Kattenstoet | Belgium's Fantastic Feline Festival
Header image via Stadleper Harold Naeye
On the second Sunday of May since 1955, an unusual procession marches down the streets of Ypres, a small town near the French border of Belgium. This, is the Kattenstoet. Kattenstoet literally translates to 'the Cat Parade' and it is a fantastic parade that is fully dedicated to felines. This unique festival occurs once every three years, and 2022 happens to be a festival year! To celebrate, we thought we'd share the interesting history behind this most extraordinary festival...
Image via Rostyslav Kudlak/Flickr
The parade commemorates a rather unpleasant Middle Ages tradition in which cats were thrown from the belfry tower of the Cloth Hall into the town square below. There are many different legends about why the throwing of cats originated. One possible theory is that because cats were associated with witchcraft, they were thrown from the bell tower to symbolise the killing of evil spirits. The last recorded event of this kind was in 1817. However, another story suggests that cats were brought into the Cloth Hall in order to control the mice and rats. It is thought that at the start of Spring, when the cats were no longer needed, they were thrown out of the bell tower. The last cat reportedly survived the fall and scampered off as fast as it could before it could be caught again. From then on until the First World War, Cats' Wednesday was celebrated simply by ringing of the church bells.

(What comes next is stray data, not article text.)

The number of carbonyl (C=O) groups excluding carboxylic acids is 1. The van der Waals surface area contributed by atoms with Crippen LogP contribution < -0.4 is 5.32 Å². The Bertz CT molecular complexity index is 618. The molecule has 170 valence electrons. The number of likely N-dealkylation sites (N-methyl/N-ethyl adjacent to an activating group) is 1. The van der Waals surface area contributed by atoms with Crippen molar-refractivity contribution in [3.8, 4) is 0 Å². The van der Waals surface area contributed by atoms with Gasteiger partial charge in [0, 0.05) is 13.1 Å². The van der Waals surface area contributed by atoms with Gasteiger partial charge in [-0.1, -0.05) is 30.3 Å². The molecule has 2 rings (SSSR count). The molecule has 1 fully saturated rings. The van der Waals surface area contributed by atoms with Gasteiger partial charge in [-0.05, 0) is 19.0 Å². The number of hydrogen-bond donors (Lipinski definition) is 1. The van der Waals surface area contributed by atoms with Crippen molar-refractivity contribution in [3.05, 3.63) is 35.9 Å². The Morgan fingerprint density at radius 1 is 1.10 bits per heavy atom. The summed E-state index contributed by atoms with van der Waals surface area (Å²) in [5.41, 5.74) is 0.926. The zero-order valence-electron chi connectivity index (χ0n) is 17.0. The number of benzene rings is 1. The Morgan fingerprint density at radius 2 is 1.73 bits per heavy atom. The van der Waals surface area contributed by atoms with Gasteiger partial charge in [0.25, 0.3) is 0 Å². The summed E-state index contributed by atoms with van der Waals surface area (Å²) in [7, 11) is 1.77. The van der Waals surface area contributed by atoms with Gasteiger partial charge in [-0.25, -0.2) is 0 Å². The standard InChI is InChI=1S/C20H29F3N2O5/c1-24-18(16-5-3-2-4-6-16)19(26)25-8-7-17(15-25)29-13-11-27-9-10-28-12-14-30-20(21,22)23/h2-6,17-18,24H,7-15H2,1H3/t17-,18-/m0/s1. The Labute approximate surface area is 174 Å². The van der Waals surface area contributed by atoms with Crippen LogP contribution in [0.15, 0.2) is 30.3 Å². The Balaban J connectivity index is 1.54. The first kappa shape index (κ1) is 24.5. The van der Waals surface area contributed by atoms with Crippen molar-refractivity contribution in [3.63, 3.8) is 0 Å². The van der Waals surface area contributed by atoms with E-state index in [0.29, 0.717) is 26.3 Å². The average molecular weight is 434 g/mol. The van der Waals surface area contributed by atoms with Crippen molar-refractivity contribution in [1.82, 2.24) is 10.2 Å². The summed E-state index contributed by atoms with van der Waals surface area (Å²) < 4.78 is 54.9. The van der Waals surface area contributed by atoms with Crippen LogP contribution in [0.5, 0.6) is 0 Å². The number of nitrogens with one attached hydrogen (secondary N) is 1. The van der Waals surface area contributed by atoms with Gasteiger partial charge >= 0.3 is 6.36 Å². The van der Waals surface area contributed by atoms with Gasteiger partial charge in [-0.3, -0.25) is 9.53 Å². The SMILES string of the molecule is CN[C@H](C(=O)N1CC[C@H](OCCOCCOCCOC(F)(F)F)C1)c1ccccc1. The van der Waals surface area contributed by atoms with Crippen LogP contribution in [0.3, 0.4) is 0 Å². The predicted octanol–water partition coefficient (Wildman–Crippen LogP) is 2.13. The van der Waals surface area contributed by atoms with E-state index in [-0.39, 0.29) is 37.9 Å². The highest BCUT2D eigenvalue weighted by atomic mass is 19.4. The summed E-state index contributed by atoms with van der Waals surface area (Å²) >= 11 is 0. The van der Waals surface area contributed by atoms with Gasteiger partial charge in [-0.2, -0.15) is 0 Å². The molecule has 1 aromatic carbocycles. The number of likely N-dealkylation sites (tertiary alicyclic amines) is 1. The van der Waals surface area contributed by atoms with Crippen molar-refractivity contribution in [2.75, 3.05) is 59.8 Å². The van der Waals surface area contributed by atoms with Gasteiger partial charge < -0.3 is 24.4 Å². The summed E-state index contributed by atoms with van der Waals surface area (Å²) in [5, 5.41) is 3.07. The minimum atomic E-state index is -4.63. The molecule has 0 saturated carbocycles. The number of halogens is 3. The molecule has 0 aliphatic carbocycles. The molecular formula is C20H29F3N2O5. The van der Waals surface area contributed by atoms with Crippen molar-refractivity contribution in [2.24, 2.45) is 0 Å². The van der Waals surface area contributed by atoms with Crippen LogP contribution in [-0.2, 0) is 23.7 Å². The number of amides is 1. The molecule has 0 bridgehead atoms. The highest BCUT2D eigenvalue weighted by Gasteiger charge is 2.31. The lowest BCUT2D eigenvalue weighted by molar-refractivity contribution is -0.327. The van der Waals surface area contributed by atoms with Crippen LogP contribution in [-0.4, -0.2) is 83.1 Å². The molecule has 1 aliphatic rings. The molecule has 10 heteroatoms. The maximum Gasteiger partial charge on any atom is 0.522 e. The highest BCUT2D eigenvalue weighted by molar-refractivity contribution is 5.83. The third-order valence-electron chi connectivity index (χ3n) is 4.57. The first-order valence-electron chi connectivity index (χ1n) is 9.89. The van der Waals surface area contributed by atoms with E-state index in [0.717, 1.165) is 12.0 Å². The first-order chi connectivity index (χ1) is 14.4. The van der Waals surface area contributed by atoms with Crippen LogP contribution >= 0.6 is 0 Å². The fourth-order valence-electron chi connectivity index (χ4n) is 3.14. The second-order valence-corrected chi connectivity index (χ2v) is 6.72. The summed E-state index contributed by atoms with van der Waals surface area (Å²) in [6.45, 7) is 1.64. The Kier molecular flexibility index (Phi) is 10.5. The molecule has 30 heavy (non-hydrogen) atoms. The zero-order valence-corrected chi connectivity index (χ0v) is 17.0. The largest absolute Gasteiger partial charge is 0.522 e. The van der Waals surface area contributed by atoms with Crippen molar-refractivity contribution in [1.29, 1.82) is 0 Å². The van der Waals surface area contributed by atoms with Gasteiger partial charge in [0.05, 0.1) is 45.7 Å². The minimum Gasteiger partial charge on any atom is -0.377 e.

Image via Cedric Dubois/Flickr
The first Kattenstoet took place in 1938. What started as a small event is now known across the whole of Belgium, with nearly 50,000 spectators joining the celebration! The procession consists of around 2,000 people in masquerade costumes of cats, mice, witches and fairy-tale characters. There are also intricate floats depicting cats and other local legends as well as the history of Ypres. These giant characters walk side-by-side with dancers and musicians through the streets of the town. When the parade ends, the crowd moves to Cloth Hall where a city fool throws toy cats from the bell tower into the crowd. Later, a mock witch burning occurs where the crowd sets a puppet witch on fire, much like Bonfire Night in the UK. The festivities continue with lots of concerts and performances around the town.
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